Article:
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Unable to find a way home following the earthquake, people stay in a gymnasium at Aoyama Gakuin University in Shibuya Ward, Tokyo, on Friday.
Unable to find a way home following the earthquake, people stay in a gymnasium at Aoyama Gakuin University in Shibuya Ward, Tokyo, on Friday. (Yomiuri Shimbun/MCT)

TOKYO — One of the most technologically advanced cities in the world, a leader in earthquake-proof construction, was brought to its knees in a matter of minutes.

Cars were bumper to bumper; sidewalks overflowed with pedestrians. It could have been any Friday night in Tokyo.

But it wasn’t.

The 8.9-magnitude quake, the nation’s worst in recorded history, drove residents accustomed to swaying offices into a blind panic. They poured into the streets, seeking refuge they could not find.

Trains were stopped, with riders forces to get out and walk on narrow paths of elevated track. It’s a city that survives on mass transit. Gone.

The energy and excitement usually seen on the faces of the crowd heading to the next bar or restaurant had been replaced with despair and hunger. Downtown Tokyo was surreal.

People were crowding into every convenience store, looking for something, anything to get them through the night. And even though the shelves were bare, they kept looking.

It was only 8 p.m., but restaurants were turning people away because they had run out of food.

Many of the cars in the roadway were parked as their occupants got out to stretch, use the bathroom, or grab some food.

People were in a hurry, but had no place to go.

A group of Stars and Stripes staffers — the two of us included — were stuck in a van in the mile-long Shinjuku tunnel, which didn’t seem like the safest place to be if the earth started shaking again. Other than a walk into Shinjuku to find food, we were in that tunnel for nearly three hours.

In Shinjuku, typically one of the busiest of Tokyo’s neighborhoods, people looked dazed.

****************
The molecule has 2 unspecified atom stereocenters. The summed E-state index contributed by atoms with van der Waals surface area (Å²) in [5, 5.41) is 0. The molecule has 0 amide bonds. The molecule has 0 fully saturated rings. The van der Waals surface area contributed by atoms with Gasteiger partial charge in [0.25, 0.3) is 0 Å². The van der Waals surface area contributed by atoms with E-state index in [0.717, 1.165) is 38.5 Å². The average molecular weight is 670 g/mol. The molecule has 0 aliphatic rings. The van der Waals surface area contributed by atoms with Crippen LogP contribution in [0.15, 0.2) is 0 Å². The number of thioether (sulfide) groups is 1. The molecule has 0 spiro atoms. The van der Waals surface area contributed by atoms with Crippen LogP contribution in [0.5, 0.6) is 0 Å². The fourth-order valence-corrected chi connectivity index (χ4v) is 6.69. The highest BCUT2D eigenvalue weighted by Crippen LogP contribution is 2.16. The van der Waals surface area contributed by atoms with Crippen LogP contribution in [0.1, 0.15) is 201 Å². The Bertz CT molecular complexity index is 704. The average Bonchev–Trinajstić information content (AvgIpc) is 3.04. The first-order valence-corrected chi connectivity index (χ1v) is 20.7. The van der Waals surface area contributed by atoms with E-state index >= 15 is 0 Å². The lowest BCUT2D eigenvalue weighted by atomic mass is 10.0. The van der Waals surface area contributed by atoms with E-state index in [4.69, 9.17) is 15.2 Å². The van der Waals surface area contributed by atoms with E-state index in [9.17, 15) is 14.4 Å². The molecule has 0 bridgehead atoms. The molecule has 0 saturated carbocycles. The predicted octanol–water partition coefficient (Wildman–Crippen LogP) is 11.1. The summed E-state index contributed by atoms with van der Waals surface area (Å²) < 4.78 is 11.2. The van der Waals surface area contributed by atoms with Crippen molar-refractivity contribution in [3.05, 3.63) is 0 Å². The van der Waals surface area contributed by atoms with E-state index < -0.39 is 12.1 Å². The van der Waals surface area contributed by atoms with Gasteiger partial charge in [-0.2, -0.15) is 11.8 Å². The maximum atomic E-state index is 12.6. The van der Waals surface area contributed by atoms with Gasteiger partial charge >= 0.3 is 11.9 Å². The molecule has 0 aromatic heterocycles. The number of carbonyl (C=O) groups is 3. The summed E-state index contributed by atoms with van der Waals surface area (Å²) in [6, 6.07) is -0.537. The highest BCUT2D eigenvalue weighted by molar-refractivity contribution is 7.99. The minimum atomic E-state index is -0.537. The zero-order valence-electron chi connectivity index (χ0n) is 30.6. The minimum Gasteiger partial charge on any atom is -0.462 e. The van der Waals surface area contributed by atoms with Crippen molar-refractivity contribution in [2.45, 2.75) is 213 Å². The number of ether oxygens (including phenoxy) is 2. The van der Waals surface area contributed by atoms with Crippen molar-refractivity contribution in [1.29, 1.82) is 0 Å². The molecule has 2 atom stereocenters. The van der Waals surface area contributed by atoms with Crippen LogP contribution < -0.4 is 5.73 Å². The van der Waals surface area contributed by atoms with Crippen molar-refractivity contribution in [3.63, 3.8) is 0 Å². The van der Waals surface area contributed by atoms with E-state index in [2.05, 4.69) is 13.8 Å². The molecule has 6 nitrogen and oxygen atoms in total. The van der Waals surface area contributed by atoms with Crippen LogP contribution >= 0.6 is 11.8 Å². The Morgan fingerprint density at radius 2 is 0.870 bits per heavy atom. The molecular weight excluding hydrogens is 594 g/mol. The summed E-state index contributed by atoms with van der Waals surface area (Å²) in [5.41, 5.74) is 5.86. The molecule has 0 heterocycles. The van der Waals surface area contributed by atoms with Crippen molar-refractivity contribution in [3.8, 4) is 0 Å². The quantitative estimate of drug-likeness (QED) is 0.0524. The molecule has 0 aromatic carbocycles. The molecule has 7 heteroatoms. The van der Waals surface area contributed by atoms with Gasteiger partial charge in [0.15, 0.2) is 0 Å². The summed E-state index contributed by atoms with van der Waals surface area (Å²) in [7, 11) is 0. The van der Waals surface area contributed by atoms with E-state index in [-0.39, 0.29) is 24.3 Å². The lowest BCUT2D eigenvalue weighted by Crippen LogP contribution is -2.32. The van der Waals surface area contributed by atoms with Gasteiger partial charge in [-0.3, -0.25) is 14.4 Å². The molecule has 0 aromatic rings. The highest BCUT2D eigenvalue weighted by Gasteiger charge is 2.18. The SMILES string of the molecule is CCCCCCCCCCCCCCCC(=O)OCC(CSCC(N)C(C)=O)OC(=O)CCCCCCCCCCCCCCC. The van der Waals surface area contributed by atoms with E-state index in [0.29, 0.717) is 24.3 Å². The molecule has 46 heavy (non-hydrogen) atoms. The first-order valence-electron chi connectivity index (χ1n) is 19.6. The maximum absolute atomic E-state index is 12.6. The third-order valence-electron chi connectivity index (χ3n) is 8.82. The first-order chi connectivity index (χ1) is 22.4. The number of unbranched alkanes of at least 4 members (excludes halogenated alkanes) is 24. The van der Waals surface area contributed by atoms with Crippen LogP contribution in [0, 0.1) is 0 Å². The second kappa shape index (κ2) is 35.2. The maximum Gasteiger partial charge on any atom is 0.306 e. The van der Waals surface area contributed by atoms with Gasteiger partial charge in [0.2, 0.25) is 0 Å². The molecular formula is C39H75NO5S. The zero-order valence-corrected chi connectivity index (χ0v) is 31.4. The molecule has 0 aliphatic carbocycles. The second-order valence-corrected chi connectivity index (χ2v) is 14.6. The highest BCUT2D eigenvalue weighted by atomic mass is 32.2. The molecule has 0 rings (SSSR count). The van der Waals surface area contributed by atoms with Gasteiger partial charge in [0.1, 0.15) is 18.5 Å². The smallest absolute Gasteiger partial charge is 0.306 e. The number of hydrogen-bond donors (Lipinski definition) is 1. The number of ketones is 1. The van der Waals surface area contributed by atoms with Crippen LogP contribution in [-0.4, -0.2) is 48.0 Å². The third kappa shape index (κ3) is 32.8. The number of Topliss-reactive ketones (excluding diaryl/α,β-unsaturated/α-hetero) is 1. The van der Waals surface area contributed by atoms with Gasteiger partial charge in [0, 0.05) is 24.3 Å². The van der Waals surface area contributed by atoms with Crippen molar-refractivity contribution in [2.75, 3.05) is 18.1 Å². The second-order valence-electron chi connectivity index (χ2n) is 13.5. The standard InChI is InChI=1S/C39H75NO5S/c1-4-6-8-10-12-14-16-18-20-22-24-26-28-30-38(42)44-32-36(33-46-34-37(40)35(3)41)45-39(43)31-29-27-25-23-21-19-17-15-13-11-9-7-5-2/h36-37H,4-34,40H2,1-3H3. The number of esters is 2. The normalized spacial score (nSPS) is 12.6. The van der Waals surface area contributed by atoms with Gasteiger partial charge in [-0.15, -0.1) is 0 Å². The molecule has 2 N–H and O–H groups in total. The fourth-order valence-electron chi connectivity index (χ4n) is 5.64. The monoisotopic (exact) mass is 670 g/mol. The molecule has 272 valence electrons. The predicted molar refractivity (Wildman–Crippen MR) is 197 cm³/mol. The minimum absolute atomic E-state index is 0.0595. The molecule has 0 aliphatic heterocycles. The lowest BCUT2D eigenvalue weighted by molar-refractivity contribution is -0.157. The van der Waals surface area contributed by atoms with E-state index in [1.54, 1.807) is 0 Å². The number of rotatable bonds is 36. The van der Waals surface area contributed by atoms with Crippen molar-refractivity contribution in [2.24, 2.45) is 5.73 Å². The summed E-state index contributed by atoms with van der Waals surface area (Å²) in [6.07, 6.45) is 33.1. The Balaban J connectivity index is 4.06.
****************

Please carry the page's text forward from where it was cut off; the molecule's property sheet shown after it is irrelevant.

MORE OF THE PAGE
Although trains were down, the stations provided a shelter for many. Groups sat together, talking and eating. Many enjoyed a beer. Some slept. The station left the gates open so folks could use the restrooms. It was a calming atmosphere, and much more inviting than the biting wind and chill above ground.

Sirens could be heard throughout the night, but they didn’t have the effect on folks as the earlier ones did after the initial quake in the afternoon.

Despite the hundreds of tons of concrete overhead, people were being patient inside the Shinjuku tunnel. Drivers weren’t honking their horns. People weren’t yelling. There was a calm in the air, a knowing that it was going to be a long night.

Above ground, people repeatedly stared at their cell phones, almost praying for reception. Pay phones were still working, and people were lined 10 deep to make a call. Later we would learn that the government provided free calls on those phones.

Imagine, one of the world’s most technologically advanced countries reduced to LAN lines.

One young woman helplessly studied a map near the entrance to Shinjuku station. The trains and subways shut down for most of the day, leaving people with no way to get home. Tokyo is a sprawling city, and not the kind of city you want to navigate on foot.

But people had no choice. Postings found Saturday on social media sites gave an indication that people spent up to 8 hours trying to walk home. Some never made it, with the Tokyo government estimating that some 94,000 were unable to go home Friday night. More than 1,030 public and private facilities opened their doors to accommodate them.

Around 9 or 10 p.m., cell phone service was restored.

Inside our van, our phones all started to buzz at the same time.

“What is that?” someone asked.

“Hey, mine’s doing the same,” another said.

“Earthquake” read the display, supposedly an early warning.

It was five hours late.;


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